The exhibitions in the Jewish Museum and the Museum Judengasse will be closed in November. The Digital Museum and the Jewish Museum’s “Lichtbau,” including the library, Literaturhandlung, and the kosher FLOWDELI, will remain open.
About the Museum
Just when the city of Frankfurt wanted to construct a new public utility company building in 1987, it discovered the foundation of several houses of the former Judengasse (Jews Lane)–Europe’s oldest Jewish ghetto. Public debate followed, resulting in part of the archaeological finds being made into a museum. This museum was redesigned in 2016 and awarded the museum prize of the Savings Banks Association Hesse-Thuringia’s cultural foundation.
Europe’s first Jewish ghetto was located in Frankfurt. Created in 1460, more than 3,000 people lived in the ghetto at various times. Museum Judengasse brings this story back to life. The film offers a brief introduction to the history of the Frankfurt Judengasse and the Museum.
About the Exhibition
The entrance to the museum and start of the permanent exhibition makes reference to the eventful past of this historical location. It reminds visitors of the deportation of Frankfurt Jews and the destruction of the Börneplatz Synagogue, while also bringing the second oldest Jewish cemetery north of the Alps, accessible via the museum, into view.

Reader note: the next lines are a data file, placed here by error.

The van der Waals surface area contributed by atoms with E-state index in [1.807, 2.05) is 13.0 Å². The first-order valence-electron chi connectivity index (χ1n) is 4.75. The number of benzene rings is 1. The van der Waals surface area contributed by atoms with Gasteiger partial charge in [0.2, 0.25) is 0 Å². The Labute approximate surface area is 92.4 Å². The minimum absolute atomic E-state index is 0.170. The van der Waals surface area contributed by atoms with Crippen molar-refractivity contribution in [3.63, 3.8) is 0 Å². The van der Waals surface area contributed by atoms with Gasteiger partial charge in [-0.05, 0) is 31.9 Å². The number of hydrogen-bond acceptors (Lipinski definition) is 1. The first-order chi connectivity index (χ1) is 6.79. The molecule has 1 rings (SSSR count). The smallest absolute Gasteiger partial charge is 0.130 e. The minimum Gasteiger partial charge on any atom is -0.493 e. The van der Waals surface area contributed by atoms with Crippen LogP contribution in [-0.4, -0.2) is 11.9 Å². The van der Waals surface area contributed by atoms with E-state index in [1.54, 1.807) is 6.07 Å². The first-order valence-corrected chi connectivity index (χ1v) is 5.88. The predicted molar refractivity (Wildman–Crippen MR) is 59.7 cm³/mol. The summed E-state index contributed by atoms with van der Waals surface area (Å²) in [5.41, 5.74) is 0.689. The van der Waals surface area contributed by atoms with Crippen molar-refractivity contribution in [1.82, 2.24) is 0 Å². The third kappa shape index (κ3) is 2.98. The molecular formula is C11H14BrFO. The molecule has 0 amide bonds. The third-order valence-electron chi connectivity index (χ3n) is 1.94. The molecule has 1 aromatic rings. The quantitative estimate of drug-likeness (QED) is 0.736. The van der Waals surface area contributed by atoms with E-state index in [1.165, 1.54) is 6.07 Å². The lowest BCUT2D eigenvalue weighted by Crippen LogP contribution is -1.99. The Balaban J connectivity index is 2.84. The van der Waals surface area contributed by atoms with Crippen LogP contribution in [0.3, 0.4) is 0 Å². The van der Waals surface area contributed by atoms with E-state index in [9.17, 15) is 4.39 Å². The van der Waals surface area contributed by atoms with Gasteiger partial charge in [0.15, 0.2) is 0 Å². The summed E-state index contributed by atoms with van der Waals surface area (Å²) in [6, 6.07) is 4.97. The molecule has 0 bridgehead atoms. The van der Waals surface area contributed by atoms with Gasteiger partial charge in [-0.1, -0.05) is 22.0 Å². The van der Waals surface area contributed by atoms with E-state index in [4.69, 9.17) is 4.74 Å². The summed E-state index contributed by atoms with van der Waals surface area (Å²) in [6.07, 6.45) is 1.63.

The exhibition amidst the ruins of five homes in the Judengasse offers different perspectives of everyday Jewish life in the early modern period with a display of ritual objects and everyday items once produced or used in this area.
Accessibility and Interactive Media
Barrier-free access and on-site offers: The Museum Judengasse features barrier-free access and offers visually impaired visitors their own audio tour through the exhibition. In addition to an introductory film, the museum offers several audio stations throughout the exhibition tour. Hands-on stations and the exhibition catalog invite children to become detectives on an investigative walk through the ruins.